RA Gauging Opinion on Special Tax District for Transportation

Transportation tax district questionsReston Association is seeking member opinion on the implementation of a special service tax district to help pay for transportation improvements.

Fairfax County is currently in the process of examining what the Reston area needs as it moves forward as a transit-oriented community. At a meeting in February, county officials said Reston is going to need more than $2.6 billion in transportation improvements to keep up with development and population growth in the next 40 years.

High on the priority list are an urban-style street grid around transit stations and additional spots to cross the Dulles Toll Road, according to the advisory group.

At that meeting, the possibility of a special tax district was first discussed. Tysons has a special tax district in place since 2013. Businesses and residents of Tysons are taxed in order to help raise about $810 million of the estimated $3.1 billion necessary for longterm changes.

The Tysons Special Tax  for FY2016 is $0.05 per $100 of assessed real estate value.

A special tax district can be put in place by the Board of Supervisors and does not require landowner approval. Reston Association is polling members purely for feedback; it does not have authority to institute a tax or special assessment for transportation.

In Reston, homeowners already are members of the county’s Small Tax District 5, which funds the Reston Community Center. That’s in addition to Reston Association assessments, Fairfax County and Virginia taxes for all RA members, as well as cluster dues or condo fees for many.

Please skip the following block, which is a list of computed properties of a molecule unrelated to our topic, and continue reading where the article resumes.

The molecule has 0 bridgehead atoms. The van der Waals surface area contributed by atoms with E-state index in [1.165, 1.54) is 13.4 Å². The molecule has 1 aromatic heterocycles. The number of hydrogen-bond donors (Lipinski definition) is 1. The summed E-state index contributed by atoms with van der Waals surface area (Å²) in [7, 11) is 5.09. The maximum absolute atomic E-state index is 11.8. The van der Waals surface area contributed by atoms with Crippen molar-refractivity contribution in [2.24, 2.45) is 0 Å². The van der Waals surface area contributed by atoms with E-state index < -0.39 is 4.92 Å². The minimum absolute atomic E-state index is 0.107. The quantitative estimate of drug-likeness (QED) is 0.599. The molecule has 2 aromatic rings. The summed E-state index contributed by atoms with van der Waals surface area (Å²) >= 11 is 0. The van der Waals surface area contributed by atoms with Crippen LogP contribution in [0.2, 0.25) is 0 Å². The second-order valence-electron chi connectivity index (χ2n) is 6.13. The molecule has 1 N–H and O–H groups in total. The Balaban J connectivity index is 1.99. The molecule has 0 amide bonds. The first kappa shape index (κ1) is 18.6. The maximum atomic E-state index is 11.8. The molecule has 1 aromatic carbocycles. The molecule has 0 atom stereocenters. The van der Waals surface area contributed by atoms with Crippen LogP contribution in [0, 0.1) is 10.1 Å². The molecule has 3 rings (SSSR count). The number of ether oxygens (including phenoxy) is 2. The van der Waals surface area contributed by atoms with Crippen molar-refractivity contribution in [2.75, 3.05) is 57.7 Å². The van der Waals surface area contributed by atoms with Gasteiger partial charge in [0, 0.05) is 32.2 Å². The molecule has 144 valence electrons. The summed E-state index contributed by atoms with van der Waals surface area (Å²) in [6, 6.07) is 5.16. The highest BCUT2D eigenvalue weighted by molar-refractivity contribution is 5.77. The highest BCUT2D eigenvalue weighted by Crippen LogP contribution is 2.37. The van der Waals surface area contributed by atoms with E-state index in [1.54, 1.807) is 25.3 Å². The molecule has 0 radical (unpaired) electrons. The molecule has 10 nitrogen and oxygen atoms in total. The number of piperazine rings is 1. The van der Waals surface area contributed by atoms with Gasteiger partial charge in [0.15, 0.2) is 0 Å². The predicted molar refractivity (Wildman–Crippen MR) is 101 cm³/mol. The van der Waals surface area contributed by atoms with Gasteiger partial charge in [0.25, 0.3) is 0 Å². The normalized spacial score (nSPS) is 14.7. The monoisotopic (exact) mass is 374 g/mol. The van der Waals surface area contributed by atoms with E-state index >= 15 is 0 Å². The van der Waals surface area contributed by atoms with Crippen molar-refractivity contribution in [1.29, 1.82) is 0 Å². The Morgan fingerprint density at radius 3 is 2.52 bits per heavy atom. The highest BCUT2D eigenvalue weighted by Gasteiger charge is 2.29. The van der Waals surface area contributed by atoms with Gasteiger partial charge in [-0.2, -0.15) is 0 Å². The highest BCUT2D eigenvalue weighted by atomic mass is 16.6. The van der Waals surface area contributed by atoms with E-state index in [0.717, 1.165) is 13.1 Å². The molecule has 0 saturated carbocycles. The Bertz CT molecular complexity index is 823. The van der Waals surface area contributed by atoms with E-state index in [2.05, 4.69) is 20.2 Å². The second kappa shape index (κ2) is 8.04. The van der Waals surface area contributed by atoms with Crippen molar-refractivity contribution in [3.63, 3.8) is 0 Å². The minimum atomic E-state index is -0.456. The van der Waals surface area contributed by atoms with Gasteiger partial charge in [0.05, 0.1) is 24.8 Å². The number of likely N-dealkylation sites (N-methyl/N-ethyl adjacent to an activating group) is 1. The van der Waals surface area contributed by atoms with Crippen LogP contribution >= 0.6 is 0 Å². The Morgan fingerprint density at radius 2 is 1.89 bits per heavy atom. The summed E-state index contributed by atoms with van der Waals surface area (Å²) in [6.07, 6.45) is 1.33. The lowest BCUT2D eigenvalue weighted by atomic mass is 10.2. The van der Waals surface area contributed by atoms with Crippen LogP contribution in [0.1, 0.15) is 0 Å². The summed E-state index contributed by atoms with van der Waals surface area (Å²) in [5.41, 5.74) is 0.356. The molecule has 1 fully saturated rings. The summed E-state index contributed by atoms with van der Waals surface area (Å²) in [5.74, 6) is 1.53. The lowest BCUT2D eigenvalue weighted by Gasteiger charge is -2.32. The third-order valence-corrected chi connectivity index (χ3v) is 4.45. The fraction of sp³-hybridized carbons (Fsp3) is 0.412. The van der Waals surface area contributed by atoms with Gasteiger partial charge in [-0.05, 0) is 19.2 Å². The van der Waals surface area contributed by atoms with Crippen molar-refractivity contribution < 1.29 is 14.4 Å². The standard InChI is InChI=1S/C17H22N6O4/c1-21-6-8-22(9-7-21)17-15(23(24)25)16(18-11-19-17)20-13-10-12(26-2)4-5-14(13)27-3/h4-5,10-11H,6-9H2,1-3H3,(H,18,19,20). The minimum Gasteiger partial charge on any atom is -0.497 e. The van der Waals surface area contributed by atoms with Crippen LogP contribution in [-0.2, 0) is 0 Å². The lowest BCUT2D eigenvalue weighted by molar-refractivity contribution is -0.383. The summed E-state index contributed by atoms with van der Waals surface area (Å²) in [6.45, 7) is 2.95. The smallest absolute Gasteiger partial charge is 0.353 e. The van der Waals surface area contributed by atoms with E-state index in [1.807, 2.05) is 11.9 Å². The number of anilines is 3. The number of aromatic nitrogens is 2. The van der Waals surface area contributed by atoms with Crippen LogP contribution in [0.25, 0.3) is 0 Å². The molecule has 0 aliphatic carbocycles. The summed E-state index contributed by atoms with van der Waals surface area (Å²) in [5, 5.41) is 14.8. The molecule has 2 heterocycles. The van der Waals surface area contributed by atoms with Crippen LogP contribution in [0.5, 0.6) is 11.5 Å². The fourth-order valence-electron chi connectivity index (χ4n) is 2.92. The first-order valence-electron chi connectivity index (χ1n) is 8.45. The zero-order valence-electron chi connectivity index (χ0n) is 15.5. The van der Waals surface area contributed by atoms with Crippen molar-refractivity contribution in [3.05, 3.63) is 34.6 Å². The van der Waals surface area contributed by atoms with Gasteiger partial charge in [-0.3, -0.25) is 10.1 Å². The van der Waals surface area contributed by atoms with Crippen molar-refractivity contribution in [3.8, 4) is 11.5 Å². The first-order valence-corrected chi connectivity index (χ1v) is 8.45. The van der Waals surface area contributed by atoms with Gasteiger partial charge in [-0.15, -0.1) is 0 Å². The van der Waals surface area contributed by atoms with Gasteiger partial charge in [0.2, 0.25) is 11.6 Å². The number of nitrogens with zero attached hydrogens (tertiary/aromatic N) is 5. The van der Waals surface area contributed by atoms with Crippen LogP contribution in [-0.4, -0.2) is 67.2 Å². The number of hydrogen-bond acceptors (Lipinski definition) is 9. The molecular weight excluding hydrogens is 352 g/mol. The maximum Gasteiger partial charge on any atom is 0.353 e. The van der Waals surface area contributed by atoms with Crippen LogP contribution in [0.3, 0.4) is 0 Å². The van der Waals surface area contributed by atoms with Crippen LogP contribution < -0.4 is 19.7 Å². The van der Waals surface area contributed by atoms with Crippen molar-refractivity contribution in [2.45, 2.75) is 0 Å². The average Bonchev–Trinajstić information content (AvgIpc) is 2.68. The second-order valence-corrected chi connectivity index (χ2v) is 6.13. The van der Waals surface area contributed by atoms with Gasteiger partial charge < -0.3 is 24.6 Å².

Fairfax County’s Reston Network Analysis & Funding Plan Advisory Group asked RA CEO Cate Fulkerson what she thought of a special tax district. She told RA members at Tuesday’s annual meeting she wanted to get community opinion before she answered the question.

RA is hoping to get member thoughts so Fulkerson can report back to the advisory group in late April.

“I would like to go back and give them a sense of reaction,” said Fulkerson.

At Tuesday’s RA annual meeting, informal paper queries were distributed asking these questions:

Would you be willing to pay an additional tax based on the value of your property that would only be used to fund transportation improvements in Reston? (Yes; No)

If yes, what rate would be acceptable to you? (Rates below are per $100 of appraised property value) ($0.020; 0.025; 0.030; 0.035)

As an example, an owner with a value of $600,000 paying $0.020 per $100 of the home value would pay $120 annually for transportation improvements.

Fulkerson said the question will also be sent electronically to RA members.

See the advisory group’s breakdown of what Reston needs in the December 2015 presentation attached to this previous Reston Now article.

Photo: Informal questionnaire at RA annual meeting. 

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